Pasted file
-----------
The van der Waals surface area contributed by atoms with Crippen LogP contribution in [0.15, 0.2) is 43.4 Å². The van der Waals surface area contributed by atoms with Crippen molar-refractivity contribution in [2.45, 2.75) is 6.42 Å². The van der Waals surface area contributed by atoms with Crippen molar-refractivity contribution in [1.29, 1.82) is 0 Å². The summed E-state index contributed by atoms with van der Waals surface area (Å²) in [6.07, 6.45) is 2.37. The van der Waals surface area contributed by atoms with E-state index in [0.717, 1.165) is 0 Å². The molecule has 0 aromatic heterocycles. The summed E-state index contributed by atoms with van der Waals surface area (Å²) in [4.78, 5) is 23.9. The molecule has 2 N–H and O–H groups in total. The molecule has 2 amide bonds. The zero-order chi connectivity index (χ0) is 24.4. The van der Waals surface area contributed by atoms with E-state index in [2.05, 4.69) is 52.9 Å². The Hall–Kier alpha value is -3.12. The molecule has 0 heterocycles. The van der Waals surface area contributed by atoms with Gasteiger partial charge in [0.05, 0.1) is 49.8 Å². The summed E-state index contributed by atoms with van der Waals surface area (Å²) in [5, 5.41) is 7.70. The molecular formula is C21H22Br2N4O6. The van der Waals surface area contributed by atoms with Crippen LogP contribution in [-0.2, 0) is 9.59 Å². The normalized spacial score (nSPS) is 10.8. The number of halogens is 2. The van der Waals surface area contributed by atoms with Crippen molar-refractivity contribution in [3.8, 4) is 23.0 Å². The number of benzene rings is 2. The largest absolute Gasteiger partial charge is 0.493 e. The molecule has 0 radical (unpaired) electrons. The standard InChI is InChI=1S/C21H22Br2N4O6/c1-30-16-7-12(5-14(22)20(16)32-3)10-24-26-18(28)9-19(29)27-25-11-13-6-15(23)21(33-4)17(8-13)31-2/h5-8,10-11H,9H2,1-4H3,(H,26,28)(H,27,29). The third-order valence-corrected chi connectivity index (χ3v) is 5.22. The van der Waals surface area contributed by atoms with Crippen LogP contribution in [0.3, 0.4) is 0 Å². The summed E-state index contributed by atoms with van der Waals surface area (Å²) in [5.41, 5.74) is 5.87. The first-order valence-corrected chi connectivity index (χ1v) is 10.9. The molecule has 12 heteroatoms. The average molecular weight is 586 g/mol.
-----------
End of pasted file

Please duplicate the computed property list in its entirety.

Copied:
The van der Waals surface area contributed by atoms with Crippen LogP contribution in [0.15, 0.2) is 43.4 Å². The van der Waals surface area contributed by atoms with Crippen molar-refractivity contribution in [2.45, 2.75) is 6.42 Å². The van der Waals surface area contributed by atoms with Crippen molar-refractivity contribution in [1.29, 1.82) is 0 Å². The summed E-state index contributed by atoms with van der Waals surface area (Å²) in [6.07, 6.45) is 2.37. The van der Waals surface area contributed by atoms with E-state index in [0.717, 1.165) is 0 Å². The molecule has 0 aromatic heterocycles. The summed E-state index contributed by atoms with van der Waals surface area (Å²) in [4.78, 5) is 23.9. The molecule has 2 N–H and O–H groups in total. The molecule has 2 amide bonds. The zero-order chi connectivity index (χ0) is 24.4. The van der Waals surface area contributed by atoms with E-state index in [2.05, 4.69) is 52.9 Å². The Hall–Kier alpha value is -3.12. The molecule has 0 heterocycles. The van der Waals surface area contributed by atoms with Gasteiger partial charge in [0.05, 0.1) is 49.8 Å². The summed E-state index contributed by atoms with van der Waals surface area (Å²) in [5, 5.41) is 7.70. The molecular formula is C21H22Br2N4O6. The van der Waals surface area contributed by atoms with Crippen LogP contribution in [-0.2, 0) is 9.59 Å². The normalized spacial score (nSPS) is 10.8. The number of halogens is 2. The van der Waals surface area contributed by atoms with Crippen molar-refractivity contribution in [3.8, 4) is 23.0 Å². The number of benzene rings is 2. The largest absolute Gasteiger partial charge is 0.493 e. The molecule has 0 radical (unpaired) electrons. The standard InChI is InChI=1S/C21H22Br2N4O6/c1-30-16-7-12(5-14(22)20(16)32-3)10-24-26-18(28)9-19(29)27-25-11-13-6-15(23)21(33-4)17(8-13)31-2/h5-8,10-11H,9H2,1-4H3,(H,26,28)(H,27,29). The third-order valence-corrected chi connectivity index (χ3v) is 5.22. The van der Waals surface area contributed by atoms with Crippen LogP contribution in [0.3, 0.4) is 0 Å². The summed E-state index contributed by atoms with van der Waals surface area (Å²) in [5.41, 5.74) is 5.87. The first-order valence-corrected chi connectivity index (χ1v) is 10.9. The molecule has 12 heteroatoms. The average molecular weight is 586 g/mol.